Action 101 of FIG. 1 is coating the substrate with a sacrificial material. The sacrificial material covers the patterned hard mask and fills the pattern gaps. The sacrificial material can be applied by any suitable method: spin-coating, for example. In one embodiment, the sacrificial material is from about 100 to about 10,000 Angstroms thick. In another embodiment, the sacrificial material is from about 200 to about 2,500 Angstroms thick. In a further embodiment, the sacrificial material is from about 300 to about 1,000 Angstroms thick.

The sacrificial material is selected to etch at a similar rate to the hard mask. In one embodiment, the ratio of the sacrificial material etch rate to that of the hard mask under the conditions used to remove the hard mask is from about 2:1 to about 1:3. In another embodiment, the ratio is from about 1.5:1 to about 1:2. In a further embodiment, the ratio is from about 1:1 to about 1:1.5.

Examples of suitable sacrificial materials include photoresists and organic bottom anti-reflective coating (BARC) materials. Examples of photoresists include novalacs, poly-t-butoxycarbonyloxystyrenes (PBOCOS), poly-methylmethacrylates (PMMA), poly(olephin sulfones) (POS), and poly(m ethyl isophenyl ketones) (PMIPK). Examples of organic BARC materials include polyimides, polysulfones, and propylene glycol monomethyl ether. The sacrificial material can also be an inorganic BARC material and can be the same material, or type of material, used to form the hard mask. It is, however, advantageous if the sacrificial material can be spin-coated on the substrate. It is also advantageous if the sacrificial material can be easily cleaned from the substrate. Generally, photoresists and organic BARC materials can be spin-coated on the substrate and easily cleaned. A spin-coated sacrificial material is generally baked after deposition, typically at a temperature from about 110 to about 140 C., whereby the surface is planarized.

The hard mask and the sacrificial material overlying the patterned hard mask are removed over the course of action 103, which is plasma etching. Generally, all of the sacrificial material is removed by plasma etching, although it is possible to remove sacrificial material remaining in the pattern gaps after stripping the hard mask by another operation.

Any suitable chemistry can be employed for plasma etching the sacrificial material and the hard mask. Typically, a fluorine chemistry is used, for example, CHF3/O2 or CH3F/O2. In one embodiment, the chemistry provides a selectivity for the hard mask material as compared to an underlying silicon material of at least about 5:1. In another embodiment, the selectivity is at least about 10:1. In a further embodiment, the selectivity is at least about 15:1.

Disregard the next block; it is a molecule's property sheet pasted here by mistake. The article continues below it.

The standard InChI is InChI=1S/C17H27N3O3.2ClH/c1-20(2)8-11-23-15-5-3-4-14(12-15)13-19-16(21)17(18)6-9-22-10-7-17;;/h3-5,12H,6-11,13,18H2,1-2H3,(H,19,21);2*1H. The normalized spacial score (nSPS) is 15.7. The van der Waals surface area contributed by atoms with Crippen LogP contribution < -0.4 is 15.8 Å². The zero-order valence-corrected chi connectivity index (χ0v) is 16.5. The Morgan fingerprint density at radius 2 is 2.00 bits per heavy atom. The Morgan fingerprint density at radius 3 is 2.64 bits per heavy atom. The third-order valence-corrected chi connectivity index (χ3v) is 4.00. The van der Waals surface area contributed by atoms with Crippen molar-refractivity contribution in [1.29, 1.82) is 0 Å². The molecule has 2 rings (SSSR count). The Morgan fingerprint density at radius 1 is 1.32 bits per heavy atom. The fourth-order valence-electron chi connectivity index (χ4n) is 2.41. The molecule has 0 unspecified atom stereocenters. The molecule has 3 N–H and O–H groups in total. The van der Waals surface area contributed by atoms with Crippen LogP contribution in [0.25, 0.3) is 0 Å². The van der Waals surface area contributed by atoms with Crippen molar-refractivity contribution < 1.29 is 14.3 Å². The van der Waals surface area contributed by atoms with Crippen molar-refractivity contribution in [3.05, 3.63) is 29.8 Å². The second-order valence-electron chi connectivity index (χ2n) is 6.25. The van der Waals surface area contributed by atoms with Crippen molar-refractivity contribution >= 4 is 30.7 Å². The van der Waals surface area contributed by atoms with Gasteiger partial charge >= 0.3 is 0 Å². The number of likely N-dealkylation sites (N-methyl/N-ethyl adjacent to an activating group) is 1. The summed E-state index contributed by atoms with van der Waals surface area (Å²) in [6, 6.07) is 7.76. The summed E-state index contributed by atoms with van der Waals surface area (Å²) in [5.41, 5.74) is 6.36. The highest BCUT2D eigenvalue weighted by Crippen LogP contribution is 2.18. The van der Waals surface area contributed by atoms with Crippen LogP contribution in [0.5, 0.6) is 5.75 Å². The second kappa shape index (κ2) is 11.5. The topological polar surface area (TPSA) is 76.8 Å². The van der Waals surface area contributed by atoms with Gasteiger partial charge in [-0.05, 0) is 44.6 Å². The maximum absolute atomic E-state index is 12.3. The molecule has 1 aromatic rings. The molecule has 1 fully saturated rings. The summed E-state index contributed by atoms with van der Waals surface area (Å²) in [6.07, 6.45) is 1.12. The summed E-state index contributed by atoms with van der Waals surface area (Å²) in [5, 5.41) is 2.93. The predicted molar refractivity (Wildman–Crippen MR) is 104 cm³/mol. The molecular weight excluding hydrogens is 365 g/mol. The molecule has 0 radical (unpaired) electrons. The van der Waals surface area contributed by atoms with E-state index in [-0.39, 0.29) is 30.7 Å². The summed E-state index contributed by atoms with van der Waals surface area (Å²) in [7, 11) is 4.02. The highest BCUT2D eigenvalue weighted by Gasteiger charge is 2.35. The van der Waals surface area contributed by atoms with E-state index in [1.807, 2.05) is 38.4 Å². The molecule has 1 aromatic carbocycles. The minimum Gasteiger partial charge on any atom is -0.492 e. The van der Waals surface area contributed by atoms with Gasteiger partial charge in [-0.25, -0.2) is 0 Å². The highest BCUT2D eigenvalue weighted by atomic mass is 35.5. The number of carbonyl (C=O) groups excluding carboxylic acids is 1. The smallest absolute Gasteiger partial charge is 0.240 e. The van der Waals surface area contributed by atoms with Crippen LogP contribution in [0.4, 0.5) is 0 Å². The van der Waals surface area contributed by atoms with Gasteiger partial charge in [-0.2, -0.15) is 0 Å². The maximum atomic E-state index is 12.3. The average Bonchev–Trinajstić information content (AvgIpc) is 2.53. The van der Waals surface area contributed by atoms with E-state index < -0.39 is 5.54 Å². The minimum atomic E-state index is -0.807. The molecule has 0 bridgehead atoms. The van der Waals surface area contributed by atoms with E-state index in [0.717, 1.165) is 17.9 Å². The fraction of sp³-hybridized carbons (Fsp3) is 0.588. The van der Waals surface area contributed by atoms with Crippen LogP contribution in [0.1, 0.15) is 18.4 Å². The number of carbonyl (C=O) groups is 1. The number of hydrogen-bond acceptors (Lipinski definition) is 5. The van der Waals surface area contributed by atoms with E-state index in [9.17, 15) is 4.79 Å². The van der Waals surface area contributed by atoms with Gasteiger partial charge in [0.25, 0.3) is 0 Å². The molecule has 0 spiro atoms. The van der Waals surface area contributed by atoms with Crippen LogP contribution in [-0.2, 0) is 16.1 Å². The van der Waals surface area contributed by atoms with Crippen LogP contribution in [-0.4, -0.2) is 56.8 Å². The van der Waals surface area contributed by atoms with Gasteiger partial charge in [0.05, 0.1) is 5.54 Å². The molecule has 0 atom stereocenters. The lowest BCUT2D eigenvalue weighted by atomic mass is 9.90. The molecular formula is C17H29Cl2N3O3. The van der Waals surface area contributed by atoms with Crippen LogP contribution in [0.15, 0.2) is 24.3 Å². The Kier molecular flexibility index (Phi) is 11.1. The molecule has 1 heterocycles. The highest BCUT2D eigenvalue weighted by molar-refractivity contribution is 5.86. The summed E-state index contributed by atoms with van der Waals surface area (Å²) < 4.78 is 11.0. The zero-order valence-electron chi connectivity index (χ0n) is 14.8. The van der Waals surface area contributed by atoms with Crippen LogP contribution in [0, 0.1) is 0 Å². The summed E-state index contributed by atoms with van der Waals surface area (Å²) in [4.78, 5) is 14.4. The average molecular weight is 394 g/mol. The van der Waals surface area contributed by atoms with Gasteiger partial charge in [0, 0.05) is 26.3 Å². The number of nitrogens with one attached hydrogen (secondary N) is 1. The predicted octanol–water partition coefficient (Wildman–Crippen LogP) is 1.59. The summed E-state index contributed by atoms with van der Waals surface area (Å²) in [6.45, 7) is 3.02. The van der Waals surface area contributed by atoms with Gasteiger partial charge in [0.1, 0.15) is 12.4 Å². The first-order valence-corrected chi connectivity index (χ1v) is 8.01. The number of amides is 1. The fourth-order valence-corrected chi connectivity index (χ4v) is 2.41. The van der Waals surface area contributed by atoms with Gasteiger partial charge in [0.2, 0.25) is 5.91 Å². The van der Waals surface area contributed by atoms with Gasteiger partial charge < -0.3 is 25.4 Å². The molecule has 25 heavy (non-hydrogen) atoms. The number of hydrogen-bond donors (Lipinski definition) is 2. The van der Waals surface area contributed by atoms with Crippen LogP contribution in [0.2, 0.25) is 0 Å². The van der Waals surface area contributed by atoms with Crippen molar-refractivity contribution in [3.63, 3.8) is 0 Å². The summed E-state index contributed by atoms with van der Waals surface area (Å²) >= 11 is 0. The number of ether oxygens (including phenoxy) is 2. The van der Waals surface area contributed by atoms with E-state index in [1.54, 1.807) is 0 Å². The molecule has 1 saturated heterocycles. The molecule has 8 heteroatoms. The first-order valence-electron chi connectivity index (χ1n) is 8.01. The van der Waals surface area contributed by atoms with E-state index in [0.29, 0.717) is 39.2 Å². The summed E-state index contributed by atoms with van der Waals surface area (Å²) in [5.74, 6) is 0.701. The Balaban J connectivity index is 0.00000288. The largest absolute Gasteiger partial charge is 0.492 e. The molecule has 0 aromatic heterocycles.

FIGS. 2-6 provide an example of a process according to the present invention. FIG. 2 is a schematic illustration of a substrate 200 at the beginning of the process. The substrate 200 includes a silicon wafer 201, field oxide islands 203, a polysilicon layer 205, and a hard mask 207. Gaps 209 have been patterned through the polysilicon layer 205 using the hard mask 207. The field oxide islands 203 are partially exposed within the gaps 209.

FIG. 3 illustrates the substrate 200 after coating with a sacrificial material 211, as in action 101. The sacrificial material 211 fills the gaps 209 and covers the hard mask 207. As a result of spin-coating and baking, the sacrificial material 211 has a relatively level top surface.

FIG. 4 illustrates the substrate 200 after the start of plasma etching, as in action 103. At the point illustrated in FIG. 4, plasma etching has entirely removed a portion of the sacrificial material 211 and exposed the hard mask 207 in places illustrated generally at reference numeral 210. The top surface of the substrate 200 is still planar at this point in the plasma etching process, but can subsequently develop slight variations due to differences between the etch rate for the sacrificial material 211 and the hard mask 207.

FIG. 5 illustrates the substrate 200 after plasma etching has progressed to the point where the hard mask 207 has been removed entirely. Some of the sacrificial material 211 still remains in the gaps 209. The depth of the sacrificial material in the gaps 209 at the point where the hard mask 207 is removed entirely depends on the relative etch rates of the sacrificial material 211 and the hard mask 207. The remaining sacrificial material can be left in the gaps 209 or can be stripped with a solvent, however, it is more common to continue plasma etching until all of the sacrificial material has been removed.

FIG. 6 illustrates the substrate 200 after plasma etching has removed entirely the sacrificial material 211 in addition to the hard mask 207. Some gouging of the field oxide islands 203 can occur during plasma etching, but this gouging can be kept to a minimum by timing the plasma etching process or monitoring the progress of the plasma etching process. The extent of gouging can be kept to less than about 10% of the extent of gouging that would occur if the hard mask were removed by plasma etching without the use of the sacrificial material 211.